Monday, October 19, 2009

Contemporary Jewish Museum: As It Is Written: Project 304,805

As It Is Written: Project 304,805

“In (a) beginning filled God the heavens and the earth.”

These are the beginning lines of the Torah, written in a script over 3000 years old that is still used today. The Torah is the foundational document of the Jewish people, integrating the formative history of Jews with laws that define their fundamental values. The Torah scroll, known as a Sefer Torah, is a handwritten copy of the Torah, or the Five Books of Moses (Genesis, Exodus, Leviticus, Numbers, and Deuteronomy). There are many rules and requirements for writing a Sefer Torah, and for how it is used and stored. A Sefer Torah is kept in a Holy Ark in a synagogue and is used in the ritual of Torah reading during weekly services. The text of the Torah is also printed in book form and is known as the Chumash. While the content has tremendous importance also in Christianity and Islam, the Torah scroll is a uniquely Jewish construction at the core of Jewish identity. While other religions adapted their religious texts into book form, Jews held fast to the scroll as a ritual object.

At the Contemporary Jewish Museum, Julie Seltzer, a professional scribe (soferet), will be writing the entire text. Using traditional materials like parchment, ink, a hand-sharpened feather quill, she will write out – in public- the Torah. One year, 62 sheets, 248 columns, 10,416 lines, and finally 304,805 letters later, it  will be written. Thirty-four-year-old Julie Seltzer has gone through an extensive training process to become a soferet. Becoming a professional scribe was the outcome of an enduring curiosity about Judaism and a passion for the Hebrew language after a stay on an agricultural development, or kibbutz, in Israel. “I was so intrigued by Hebrew letters and their mystical meaning,” she says. “I just started teaching myself from the Internet – sites that explained letter formation and how to hold a calligraphy pen - and then I finally found teachers.”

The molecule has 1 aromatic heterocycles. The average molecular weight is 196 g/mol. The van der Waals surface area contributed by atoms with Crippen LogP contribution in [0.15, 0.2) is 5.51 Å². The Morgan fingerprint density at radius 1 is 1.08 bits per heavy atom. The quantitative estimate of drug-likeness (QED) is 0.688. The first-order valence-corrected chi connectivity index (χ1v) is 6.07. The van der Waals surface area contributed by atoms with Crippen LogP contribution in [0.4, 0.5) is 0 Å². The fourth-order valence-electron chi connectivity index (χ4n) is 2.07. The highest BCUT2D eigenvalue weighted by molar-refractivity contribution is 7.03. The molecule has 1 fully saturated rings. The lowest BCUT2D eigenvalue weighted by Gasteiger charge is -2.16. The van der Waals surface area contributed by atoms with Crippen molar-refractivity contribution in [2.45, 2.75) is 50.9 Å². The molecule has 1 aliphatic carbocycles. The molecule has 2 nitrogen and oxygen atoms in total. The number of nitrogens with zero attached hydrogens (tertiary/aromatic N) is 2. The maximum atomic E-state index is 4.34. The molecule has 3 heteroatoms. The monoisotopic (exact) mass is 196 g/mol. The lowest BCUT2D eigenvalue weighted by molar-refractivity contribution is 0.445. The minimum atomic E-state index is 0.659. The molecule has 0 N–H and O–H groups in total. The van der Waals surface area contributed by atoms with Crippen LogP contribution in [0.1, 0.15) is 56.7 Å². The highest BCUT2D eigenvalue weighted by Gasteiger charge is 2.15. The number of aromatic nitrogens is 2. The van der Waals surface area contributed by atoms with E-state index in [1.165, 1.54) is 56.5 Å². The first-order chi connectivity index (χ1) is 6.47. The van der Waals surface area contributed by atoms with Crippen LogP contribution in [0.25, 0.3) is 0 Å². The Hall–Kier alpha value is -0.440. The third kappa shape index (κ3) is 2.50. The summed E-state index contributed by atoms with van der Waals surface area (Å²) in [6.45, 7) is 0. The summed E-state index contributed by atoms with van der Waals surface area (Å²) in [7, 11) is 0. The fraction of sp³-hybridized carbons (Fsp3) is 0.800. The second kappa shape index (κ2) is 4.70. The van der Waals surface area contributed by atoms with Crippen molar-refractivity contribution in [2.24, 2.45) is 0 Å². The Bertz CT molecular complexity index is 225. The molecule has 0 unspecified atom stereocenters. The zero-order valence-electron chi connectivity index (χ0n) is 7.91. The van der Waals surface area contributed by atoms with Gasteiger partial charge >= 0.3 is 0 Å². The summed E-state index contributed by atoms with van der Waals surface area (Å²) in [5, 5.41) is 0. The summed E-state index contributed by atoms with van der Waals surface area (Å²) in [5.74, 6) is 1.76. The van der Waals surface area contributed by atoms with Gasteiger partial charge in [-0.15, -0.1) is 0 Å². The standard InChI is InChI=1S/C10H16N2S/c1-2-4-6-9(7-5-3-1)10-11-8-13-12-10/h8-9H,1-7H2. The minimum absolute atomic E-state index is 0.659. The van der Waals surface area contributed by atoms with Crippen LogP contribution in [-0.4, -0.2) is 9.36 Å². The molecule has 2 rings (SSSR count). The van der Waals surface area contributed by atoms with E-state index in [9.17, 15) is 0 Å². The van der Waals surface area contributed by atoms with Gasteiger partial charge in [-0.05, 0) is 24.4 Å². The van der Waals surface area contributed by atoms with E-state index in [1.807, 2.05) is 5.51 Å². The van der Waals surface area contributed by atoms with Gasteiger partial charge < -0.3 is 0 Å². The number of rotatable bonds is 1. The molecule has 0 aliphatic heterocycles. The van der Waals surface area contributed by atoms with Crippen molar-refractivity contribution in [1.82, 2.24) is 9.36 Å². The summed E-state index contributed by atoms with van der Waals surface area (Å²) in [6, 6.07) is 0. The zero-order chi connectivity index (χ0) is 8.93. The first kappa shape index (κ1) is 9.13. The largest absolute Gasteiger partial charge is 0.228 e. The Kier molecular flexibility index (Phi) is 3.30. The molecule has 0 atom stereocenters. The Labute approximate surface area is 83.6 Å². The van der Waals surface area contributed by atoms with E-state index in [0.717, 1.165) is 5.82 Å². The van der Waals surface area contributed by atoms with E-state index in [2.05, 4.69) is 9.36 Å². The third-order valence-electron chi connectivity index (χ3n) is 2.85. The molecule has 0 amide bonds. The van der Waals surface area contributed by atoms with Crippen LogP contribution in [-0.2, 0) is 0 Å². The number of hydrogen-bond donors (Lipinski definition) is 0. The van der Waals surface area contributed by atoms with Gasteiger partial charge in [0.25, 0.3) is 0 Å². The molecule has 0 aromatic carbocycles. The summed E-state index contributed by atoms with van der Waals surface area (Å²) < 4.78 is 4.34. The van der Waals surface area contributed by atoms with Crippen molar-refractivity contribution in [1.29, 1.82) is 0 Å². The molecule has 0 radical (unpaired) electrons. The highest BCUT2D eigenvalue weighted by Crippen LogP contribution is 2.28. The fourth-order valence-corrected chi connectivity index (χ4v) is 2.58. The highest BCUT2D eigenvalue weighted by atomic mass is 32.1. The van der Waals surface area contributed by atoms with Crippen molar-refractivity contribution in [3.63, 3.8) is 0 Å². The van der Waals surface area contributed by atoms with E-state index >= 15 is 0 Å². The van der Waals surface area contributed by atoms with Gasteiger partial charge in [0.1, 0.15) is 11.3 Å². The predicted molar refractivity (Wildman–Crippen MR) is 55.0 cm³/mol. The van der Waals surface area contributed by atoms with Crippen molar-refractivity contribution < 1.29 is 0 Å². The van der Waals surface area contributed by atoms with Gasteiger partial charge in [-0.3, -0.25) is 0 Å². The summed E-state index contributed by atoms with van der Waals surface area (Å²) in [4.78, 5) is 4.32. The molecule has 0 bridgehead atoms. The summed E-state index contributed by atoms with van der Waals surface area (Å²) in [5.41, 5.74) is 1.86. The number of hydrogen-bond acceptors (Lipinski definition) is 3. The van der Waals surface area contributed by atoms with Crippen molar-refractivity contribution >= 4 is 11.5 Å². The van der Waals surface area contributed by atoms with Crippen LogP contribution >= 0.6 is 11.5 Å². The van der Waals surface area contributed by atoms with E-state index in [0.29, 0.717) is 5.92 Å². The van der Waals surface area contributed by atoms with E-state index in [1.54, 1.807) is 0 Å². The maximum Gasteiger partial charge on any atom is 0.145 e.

As she works within the gallery, she will actively engage in dialogue during a scheduled time each day, answer questions, and share the mysteries and tools of her trade. In this groundbreaking, living exhibition, the Museum will be the first public institution to reveal this traditionally private process unchanged by time for thousands of years. To be a woman and a scribe is one break with tradition; to do this in public is another break with ancient tradition. The exhibit contains a display of the Torah as a historical artifact, religious book and contemporary artistic inspiration.

“People are really curious about my profession,” she says. “They always have a lot of questions so the educational aspect of this is really interesting to me. It’s such an extraordinary opportunity to share this with people.”

In conjunction with the exhibition, visitors will have the opportunity to learn more about the scribal process and participate in a lively dialogue with Julie Seltzer, our soferet in residence. Julie will be engaging in 15 minutes conversations twice a day as follows:

Monday, Tuesday, and Sunday: 12:30 PM and 3:00 PM
Friday: 12:30 PM
Thursday: 2:30 PM and 5:45 PM
Origins of the Torah:

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